Takeaway: The weak comp and revenue guide were not a shocker – as concern over top line trends is what caused us to pull the name off our long bench in January. But the bigger call out for us is that BBBY is jumping on the bandwagon of higher wages. That’s WMT, TGT, TJX, MCD, and now BBBY. Right now this is an issue that nobody cares about. And why should they when we’ve got an environment that’s good enough for the likes of weaklings like KSS, JCP, BELK and BONT to comp in the mid-single digits. But, this is the time of year when demand for employees is at its lowest. Come late summer as retailers start to prep for back-to-school and then again for holiday, we think companies like KSS, JCP, M, will be in for a rude awakening if the risk management process doesn't start now.
Our analysis shows that KSS is at most risk with the highest potential impact to EPS, and the lowest compensation rate according to glassdoor.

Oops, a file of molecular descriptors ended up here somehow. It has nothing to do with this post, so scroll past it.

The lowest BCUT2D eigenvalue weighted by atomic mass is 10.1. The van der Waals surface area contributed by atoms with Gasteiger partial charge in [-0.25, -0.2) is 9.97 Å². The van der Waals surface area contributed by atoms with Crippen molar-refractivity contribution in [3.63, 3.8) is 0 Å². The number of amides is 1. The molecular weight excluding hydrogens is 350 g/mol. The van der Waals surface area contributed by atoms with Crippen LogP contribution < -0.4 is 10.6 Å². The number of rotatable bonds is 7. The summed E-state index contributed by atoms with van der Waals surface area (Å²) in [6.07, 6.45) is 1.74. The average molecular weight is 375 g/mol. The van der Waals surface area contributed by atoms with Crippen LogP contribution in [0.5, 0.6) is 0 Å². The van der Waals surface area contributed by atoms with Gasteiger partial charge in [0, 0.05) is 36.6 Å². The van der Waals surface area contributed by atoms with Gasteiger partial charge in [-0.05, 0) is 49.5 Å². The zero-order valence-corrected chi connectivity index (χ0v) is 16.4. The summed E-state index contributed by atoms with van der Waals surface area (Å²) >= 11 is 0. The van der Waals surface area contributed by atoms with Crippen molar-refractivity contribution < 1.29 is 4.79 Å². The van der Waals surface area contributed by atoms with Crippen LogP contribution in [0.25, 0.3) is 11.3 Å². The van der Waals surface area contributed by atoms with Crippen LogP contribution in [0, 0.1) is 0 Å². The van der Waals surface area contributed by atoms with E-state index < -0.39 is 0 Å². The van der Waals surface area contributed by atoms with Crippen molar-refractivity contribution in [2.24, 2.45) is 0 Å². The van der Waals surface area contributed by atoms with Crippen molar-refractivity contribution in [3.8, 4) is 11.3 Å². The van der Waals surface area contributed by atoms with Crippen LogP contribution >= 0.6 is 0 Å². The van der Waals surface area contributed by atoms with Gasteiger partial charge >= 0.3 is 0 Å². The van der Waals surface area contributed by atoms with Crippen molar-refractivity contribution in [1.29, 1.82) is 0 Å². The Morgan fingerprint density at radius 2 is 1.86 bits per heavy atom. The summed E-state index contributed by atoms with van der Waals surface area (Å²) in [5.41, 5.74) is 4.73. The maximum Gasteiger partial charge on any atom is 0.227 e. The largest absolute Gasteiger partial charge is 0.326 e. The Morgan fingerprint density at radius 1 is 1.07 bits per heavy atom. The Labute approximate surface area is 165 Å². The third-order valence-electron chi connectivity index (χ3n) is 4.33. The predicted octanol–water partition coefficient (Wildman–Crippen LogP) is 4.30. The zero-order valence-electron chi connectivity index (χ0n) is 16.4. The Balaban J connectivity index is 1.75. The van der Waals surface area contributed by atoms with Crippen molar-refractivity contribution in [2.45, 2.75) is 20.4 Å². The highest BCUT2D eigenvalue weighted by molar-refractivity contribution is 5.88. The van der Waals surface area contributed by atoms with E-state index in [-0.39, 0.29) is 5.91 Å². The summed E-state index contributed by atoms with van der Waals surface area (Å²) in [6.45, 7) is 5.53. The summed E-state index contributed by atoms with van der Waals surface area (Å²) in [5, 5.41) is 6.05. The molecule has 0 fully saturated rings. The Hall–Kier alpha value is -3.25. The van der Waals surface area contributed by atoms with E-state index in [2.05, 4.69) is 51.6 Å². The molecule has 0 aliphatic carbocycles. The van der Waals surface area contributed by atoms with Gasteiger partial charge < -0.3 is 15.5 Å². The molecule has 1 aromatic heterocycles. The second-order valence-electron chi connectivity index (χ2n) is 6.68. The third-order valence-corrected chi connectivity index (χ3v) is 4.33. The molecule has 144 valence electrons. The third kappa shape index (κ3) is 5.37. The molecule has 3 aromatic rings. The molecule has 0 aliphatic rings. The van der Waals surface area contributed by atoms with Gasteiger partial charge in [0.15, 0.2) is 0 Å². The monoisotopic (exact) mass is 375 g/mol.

PIR - 4Q14 Earnings
Takeaway: We continue to see a stark bifurcation in the home furnishings space between the established order (PIR, ETH, BBBY, and to some extent WSM) and RH. We never agreed with the compare between PIR and RH and that extrapolation seems to be a thing of the past. But we think it's important to draw a distinction between a retailer with 1074 units selling middle of the pack decorative items and RH who operates in around 70 markets and is doing to the home furnishings space what Ralph Lauren did to apparel in the 80's.